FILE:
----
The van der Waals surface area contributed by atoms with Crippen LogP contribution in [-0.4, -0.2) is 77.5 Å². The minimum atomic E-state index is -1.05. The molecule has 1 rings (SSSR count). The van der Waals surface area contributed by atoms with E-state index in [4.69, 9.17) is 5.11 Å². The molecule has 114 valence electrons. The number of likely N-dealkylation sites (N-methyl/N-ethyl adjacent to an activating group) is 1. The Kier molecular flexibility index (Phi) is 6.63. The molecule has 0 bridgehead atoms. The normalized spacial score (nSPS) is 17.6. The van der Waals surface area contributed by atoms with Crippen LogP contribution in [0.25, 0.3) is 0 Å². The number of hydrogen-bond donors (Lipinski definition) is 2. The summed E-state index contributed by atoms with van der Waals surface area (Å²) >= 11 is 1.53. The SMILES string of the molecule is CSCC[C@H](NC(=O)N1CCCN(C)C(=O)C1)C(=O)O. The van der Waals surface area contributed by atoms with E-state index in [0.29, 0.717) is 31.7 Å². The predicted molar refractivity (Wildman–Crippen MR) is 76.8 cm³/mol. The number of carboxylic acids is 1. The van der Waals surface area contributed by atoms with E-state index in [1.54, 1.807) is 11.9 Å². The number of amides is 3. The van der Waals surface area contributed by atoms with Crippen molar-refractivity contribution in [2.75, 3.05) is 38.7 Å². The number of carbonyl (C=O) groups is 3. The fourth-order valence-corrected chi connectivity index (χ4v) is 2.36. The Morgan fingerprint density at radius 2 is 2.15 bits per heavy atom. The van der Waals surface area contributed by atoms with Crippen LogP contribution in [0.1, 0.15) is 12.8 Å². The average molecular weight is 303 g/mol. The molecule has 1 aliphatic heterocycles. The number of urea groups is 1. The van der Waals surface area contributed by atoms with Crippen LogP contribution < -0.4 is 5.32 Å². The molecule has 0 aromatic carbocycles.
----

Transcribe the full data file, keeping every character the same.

The van der Waals surface area contributed by atoms with Crippen LogP contribution in [-0.4, -0.2) is 77.5 Å². The minimum atomic E-state index is -1.05. The molecule has 1 rings (SSSR count). The van der Waals surface area contributed by atoms with E-state index in [4.69, 9.17) is 5.11 Å². The molecule has 114 valence electrons. The number of likely N-dealkylation sites (N-methyl/N-ethyl adjacent to an activating group) is 1. The Kier molecular flexibility index (Phi) is 6.63. The molecule has 0 bridgehead atoms. The normalized spacial score (nSPS) is 17.6. The van der Waals surface area contributed by atoms with Crippen LogP contribution in [0.25, 0.3) is 0 Å². The number of hydrogen-bond donors (Lipinski definition) is 2. The summed E-state index contributed by atoms with van der Waals surface area (Å²) >= 11 is 1.53. The SMILES string of the molecule is CSCC[C@H](NC(=O)N1CCCN(C)C(=O)C1)C(=O)O. The van der Waals surface area contributed by atoms with E-state index in [0.29, 0.717) is 31.7 Å². The predicted molar refractivity (Wildman–Crippen MR) is 76.8 cm³/mol. The number of carboxylic acids is 1. The van der Waals surface area contributed by atoms with E-state index in [1.54, 1.807) is 11.9 Å². The number of amides is 3. The van der Waals surface area contributed by atoms with Crippen molar-refractivity contribution in [2.75, 3.05) is 38.7 Å². The number of carbonyl (C=O) groups is 3. The fourth-order valence-corrected chi connectivity index (χ4v) is 2.36. The Morgan fingerprint density at radius 2 is 2.15 bits per heavy atom. The van der Waals surface area contributed by atoms with Crippen LogP contribution in [0.1, 0.15) is 12.8 Å². The average molecular weight is 303 g/mol. The molecule has 1 aliphatic heterocycles. The number of urea groups is 1. The van der Waals surface area contributed by atoms with Crippen LogP contribution < -0.4 is 5.32 Å². The molecule has 0 aromatic carbocycles.